As the foster, it is your job to keep the animal safe and loved and allow it to relax and unwind from the stress it’s been under. As the animal comes to learn that you and your home are safe, it’s then your job to help remind the animal how to be the best pet possible! That may mean introducing it to other animals, teaching it simple commands or manners, etc…

All of these things are fun, fulfilling and set them up for success in their future forever home!

Please remember that fostering is a commitment, though, and you have to go into it knowing that most of these animals aren’t perfect right away. They may need help learning boundaries and what is right and wrong. Try to realize that this is all part of the process and your role is to help guide them and help fill the gap where other humans may have failed them.

When did you first get involved with rescuing animals?

My mother was a huge animal lover and rescuer, so I have MANY memories of her bringing home pets of all types! Cats, rabbits, birds, you name it! Because of her, I grew up with a heart to heal and a passionate to save the underdogs (and cats) of the world. My passion only intensified when I became a news anchor and reporter and lived in numerous cities across the country. I had time on my hands because I hadn’t yet developed any friends in these new locations so I started volunteering at animal shelters. It was during that time I TRULY realized how MASSIVE the problem was across the country. Every single day of the year, animal shelters in almost every city are packed to the brim with AMAZING animals that aren’t given a chance to shine. It breaks my heart and I knew I had to work to be their voice!

Is there a rescue experience that stands out to you over the years? Can you tell us about the first one that comes to mind?

It’s hard to pick one story because they’re all so special to me! One that immediately comes to mind is about a little Yorkshire Terrier named Liberty. She was just a baby when we featured her on Hallmark Channel’s “Home & Family” and she had just been rescued for the shelter because they couldn’t handle her special needs and were about to euthanize her.

Liberty has a neurological condition that affects her coordination. A viewer in New York saw her on our show and immediately reached out to the rescue she was with, SavingK9LivesPlus in Los Angeles. Liberty was transported to New York and is now living her absolute best life. Liberty’s mom has made it her mission to help other special needs animals and remind people that just because they’re different, doesn’t mean they aren’t amazing!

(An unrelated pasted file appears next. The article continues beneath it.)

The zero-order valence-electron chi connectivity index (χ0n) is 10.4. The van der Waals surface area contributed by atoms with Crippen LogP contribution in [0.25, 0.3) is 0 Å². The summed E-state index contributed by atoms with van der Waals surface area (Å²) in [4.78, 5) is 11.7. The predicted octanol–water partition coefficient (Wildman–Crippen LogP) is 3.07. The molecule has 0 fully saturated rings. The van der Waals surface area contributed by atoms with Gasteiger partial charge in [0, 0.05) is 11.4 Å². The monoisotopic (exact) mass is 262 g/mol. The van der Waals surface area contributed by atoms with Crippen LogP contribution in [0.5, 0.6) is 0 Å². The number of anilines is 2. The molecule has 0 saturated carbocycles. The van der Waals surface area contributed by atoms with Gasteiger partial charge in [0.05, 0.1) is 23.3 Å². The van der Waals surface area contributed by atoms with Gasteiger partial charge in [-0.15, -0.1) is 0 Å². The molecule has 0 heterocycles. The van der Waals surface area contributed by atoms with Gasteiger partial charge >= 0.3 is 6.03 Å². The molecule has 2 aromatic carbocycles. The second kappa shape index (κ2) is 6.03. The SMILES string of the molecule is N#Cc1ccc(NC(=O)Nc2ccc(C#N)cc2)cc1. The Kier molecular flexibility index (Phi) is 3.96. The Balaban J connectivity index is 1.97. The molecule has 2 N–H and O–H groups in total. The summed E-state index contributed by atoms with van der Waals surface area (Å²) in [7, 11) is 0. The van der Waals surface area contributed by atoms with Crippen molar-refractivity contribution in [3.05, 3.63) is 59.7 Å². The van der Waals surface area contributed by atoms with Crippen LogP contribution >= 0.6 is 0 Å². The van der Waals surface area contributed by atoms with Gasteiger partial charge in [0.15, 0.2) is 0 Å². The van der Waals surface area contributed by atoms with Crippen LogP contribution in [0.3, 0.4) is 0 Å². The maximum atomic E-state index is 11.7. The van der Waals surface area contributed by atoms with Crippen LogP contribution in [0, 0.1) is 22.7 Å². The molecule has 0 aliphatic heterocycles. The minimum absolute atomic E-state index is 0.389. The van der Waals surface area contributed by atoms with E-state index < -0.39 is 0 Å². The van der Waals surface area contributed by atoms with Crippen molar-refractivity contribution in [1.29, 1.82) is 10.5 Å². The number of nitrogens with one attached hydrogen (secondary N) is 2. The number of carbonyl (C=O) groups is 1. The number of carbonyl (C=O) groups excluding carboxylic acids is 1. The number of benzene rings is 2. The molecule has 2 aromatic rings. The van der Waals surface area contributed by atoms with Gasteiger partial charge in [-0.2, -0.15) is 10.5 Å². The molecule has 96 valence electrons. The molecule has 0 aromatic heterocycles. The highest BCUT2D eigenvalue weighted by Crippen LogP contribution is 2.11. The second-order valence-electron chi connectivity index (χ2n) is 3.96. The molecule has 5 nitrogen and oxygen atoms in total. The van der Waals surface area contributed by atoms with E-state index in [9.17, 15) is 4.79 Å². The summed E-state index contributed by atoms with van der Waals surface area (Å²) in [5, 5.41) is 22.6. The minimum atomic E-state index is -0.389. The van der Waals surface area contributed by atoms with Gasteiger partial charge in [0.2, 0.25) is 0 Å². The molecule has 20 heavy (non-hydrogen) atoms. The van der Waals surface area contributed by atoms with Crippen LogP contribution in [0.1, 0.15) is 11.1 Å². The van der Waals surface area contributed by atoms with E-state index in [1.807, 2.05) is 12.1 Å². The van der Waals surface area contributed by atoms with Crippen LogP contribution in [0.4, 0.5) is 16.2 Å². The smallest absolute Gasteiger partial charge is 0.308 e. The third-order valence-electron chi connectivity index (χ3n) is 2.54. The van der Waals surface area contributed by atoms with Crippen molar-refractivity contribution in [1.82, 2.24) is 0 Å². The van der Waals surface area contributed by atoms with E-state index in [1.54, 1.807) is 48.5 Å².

What’s one of the most rewarding parts of your job?

There are so many rewarding parts of my job! First and foremost, the fact we’ve helped almost 1500 animals find their forever homes on “Home & Family” fills my heart with joy. The second part I love is being able to educate viewers on the importance of rescuing and adoption. Many people still don’t understand how incredibly rampant the problem is and how horrific breeding can be. Backyard breeders and puppy mills are everywhere and they put profits above the care of the animals. This leads to many problems that most people aren’t aware of. I’m happy to be able to try and expose these horrors and persuade people to be part of the solution instead of adding to the problem.

Why is it important for people to foster and adopt at this time in particular?

Currently, adopting and fostering is absolutely critical because we are living in a situation we’ve never experienced or imagined. COVID-19 has forced shelters and rescues around the country to close their doors and cancel their adoption events. Many of them are still open by appointment, but that makes the process a little more complicated and time consuming.

Unfortunately that road block may stop people from taking the step to adopt, thus these poor babies aren’t given the opportunity at a second chance. That, combined with the fact that animals are still being turned in to shelters  leads to a HUGE math problem. Animals coming in + 0 animals leaving = euthanasia.

As I mentioned above, this problem isn’t going to end quickly. Even if life resumes for most of us in a couple months, we are going to see animals being turned into the shelter for a long time because people won’t have the discretionary income they once had. Please remember that even if you can’t adopt or foster right now, there will be a massive need for it in the future as well as for volunteers and donations.